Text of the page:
|> either wire can be grounded, a specific wire would be grounded, or neither
    |> wire would be grounded. Would the output always be a specific design, or
    |> could it follow what the input is. Would it be able to safely have a bypass
    |> mode, or would that have to be omitted?
    |
    | My first thought would be for either a ferro-resonant or a double
    | conversion "online" type - without any bypass mode.

    So just eliminate the bypass mode, and provide some kind of switch to select
    whether the ground is connected between the two 100-120 volt output inverters
    (for a system like in the USA) or on one end (for a system like in UK).

    I'll assume "double conversion online" type.


    | Of course it could be done without transformers in a number of ways - an
    | mg set springs to mind. And the transformers themselves, if used, need
    | not be at mains frequency. But why would you want to avoid transformers?

    Why spend the extra cost and suffer the electrical waste if it's possible
    to do without them (either the transformer or the motor-generator set)?

    I would envision a UPS with 2 inverters in the 100-120 agile voltage range
    which could be connected in series, with the ground switchable between the
    middle between them, or on one end. With a bit more in the switching, the
    2 inverters could even be wired in parallel to get 100-120 volts out instead
    of 200-240. No transformer needed. No mg set needed.

    How complex would that switching have to be? What would be involved in making
    it safe enough to get it listed by various listing entities (UL, TUV, etc).
    Would latching relays be good enough?
     
  5. Guest

    |
    | <>
    |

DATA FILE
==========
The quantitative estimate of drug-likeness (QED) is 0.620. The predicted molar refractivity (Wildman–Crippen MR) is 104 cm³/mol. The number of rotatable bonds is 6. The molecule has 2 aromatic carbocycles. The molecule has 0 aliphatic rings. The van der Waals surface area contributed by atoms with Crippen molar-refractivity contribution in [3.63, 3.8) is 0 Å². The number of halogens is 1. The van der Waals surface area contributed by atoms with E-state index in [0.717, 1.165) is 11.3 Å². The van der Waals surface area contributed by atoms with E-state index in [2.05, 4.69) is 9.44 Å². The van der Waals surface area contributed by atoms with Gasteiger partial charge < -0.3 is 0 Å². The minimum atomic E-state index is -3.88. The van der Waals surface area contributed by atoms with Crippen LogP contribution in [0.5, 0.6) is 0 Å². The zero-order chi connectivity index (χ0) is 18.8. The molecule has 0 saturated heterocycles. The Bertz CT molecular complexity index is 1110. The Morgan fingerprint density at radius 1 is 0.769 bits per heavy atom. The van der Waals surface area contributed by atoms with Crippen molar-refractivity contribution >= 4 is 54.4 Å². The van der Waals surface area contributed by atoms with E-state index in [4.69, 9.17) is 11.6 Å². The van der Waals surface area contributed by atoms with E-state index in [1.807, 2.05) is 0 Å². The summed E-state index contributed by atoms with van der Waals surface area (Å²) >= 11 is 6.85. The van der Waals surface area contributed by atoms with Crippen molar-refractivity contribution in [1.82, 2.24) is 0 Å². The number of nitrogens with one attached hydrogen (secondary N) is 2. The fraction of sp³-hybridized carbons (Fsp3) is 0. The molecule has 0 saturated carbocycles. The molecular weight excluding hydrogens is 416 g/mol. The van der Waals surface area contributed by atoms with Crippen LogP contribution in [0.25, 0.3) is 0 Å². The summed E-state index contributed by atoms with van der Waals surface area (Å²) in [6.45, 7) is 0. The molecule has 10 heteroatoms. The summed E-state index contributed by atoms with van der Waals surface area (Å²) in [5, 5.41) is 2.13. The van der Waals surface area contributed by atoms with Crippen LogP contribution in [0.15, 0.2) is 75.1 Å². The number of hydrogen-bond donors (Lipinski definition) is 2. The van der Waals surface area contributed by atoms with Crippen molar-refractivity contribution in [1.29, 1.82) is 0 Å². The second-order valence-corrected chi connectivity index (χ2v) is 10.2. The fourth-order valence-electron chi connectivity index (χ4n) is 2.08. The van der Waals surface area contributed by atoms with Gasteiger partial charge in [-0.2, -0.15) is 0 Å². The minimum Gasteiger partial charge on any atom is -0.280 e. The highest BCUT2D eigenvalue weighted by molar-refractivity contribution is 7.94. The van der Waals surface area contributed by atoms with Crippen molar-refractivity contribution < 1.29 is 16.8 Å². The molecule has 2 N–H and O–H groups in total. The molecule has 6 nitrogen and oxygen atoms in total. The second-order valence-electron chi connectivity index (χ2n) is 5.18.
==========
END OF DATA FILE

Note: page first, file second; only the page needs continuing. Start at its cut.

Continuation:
|> What would it take in the design of a UPS to make it work correctly and
    |> safely
    |> under conditions where the incoming power could have either wire grounded
    |> or
    |> neither wire grounded (but there will always be a separate equipment
    |> grounding
    |> conductor), and will operate over the nominal voltage range of 200 to 240
    |> with
    |> either 50 or 60 Hz input?
    |
    |
    | ** The above question simply does not make any sense.
    |
    | Reversal of the active and neutral conductors is of no consequence in the
    | vast majority of AC powered devices.

    What about "grounded center", where 2 inverters working in sync in the
    range of 100-120 volts are wired in series, and the grounding connection
    can be switched between the center and one end?


    | The range of AC input voltage and frequency you mention is within the
    | capability of most UPS on the market.

    But what about the ability to safely operate in all electrical systems in
    the world (at the 200-240 volt configuration in countries like USA and Japan
    that operate on 100-120 volts L-N with 2 opposiing phase lines which may be
    180 degrees apart, or may be 120 degrees apart).


    | Now, what is you actual question ??

    Same as before: "What would it take ...". I'll refine and specify that
    the cost, engineering complexity, and safety, would be the focus of that